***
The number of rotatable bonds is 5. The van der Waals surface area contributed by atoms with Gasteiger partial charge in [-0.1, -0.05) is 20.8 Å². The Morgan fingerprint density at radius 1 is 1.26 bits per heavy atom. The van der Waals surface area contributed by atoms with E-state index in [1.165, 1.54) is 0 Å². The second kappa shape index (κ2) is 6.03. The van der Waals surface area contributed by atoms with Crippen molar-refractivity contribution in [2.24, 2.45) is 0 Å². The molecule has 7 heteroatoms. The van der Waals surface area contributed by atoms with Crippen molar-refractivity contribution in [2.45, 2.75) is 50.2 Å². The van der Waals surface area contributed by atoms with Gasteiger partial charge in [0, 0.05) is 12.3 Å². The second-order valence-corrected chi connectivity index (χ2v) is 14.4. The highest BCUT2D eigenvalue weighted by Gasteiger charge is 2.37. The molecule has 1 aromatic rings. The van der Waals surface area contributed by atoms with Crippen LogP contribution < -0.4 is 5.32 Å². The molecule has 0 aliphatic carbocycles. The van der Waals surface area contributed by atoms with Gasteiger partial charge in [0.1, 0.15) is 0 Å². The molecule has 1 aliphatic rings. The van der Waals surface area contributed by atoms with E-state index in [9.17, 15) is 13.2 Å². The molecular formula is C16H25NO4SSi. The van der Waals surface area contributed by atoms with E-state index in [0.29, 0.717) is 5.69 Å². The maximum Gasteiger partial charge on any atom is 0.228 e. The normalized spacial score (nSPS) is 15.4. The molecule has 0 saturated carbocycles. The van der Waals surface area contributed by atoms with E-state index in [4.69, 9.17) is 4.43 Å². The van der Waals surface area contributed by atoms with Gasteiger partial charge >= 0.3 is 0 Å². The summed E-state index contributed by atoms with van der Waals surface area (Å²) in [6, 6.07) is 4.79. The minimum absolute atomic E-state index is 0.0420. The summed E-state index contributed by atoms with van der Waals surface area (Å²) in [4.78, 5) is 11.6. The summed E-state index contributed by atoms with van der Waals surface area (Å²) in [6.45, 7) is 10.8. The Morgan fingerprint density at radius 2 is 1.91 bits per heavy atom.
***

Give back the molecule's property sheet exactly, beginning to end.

The number of rotatable bonds is 5. The van der Waals surface area contributed by atoms with Gasteiger partial charge in [-0.1, -0.05) is 20.8 Å². The Morgan fingerprint density at radius 1 is 1.26 bits per heavy atom. The van der Waals surface area contributed by atoms with E-state index in [1.165, 1.54) is 0 Å². The second kappa shape index (κ2) is 6.03. The van der Waals surface area contributed by atoms with Crippen molar-refractivity contribution in [2.24, 2.45) is 0 Å². The molecule has 7 heteroatoms. The van der Waals surface area contributed by atoms with Crippen molar-refractivity contribution in [2.45, 2.75) is 50.2 Å². The van der Waals surface area contributed by atoms with Gasteiger partial charge in [0, 0.05) is 12.3 Å². The second-order valence-corrected chi connectivity index (χ2v) is 14.4. The highest BCUT2D eigenvalue weighted by Gasteiger charge is 2.37. The molecule has 1 aromatic rings. The van der Waals surface area contributed by atoms with Crippen LogP contribution < -0.4 is 5.32 Å². The molecule has 0 aliphatic carbocycles. The van der Waals surface area contributed by atoms with Gasteiger partial charge in [0.1, 0.15) is 0 Å². The molecule has 1 aliphatic rings. The van der Waals surface area contributed by atoms with E-state index in [9.17, 15) is 13.2 Å². The molecular formula is C16H25NO4SSi. The van der Waals surface area contributed by atoms with E-state index in [0.29, 0.717) is 5.69 Å². The maximum Gasteiger partial charge on any atom is 0.228 e. The normalized spacial score (nSPS) is 15.4. The molecule has 0 saturated carbocycles. The van der Waals surface area contributed by atoms with E-state index in [4.69, 9.17) is 4.43 Å². The van der Waals surface area contributed by atoms with Gasteiger partial charge >= 0.3 is 0 Å². The summed E-state index contributed by atoms with van der Waals surface area (Å²) in [6, 6.07) is 4.79. The minimum absolute atomic E-state index is 0.0420. The summed E-state index contributed by atoms with van der Waals surface area (Å²) in [4.78, 5) is 11.6. The summed E-state index contributed by atoms with van der Waals surface area (Å²) in [6.45, 7) is 10.8. The Morgan fingerprint density at radius 2 is 1.91 bits per heavy atom.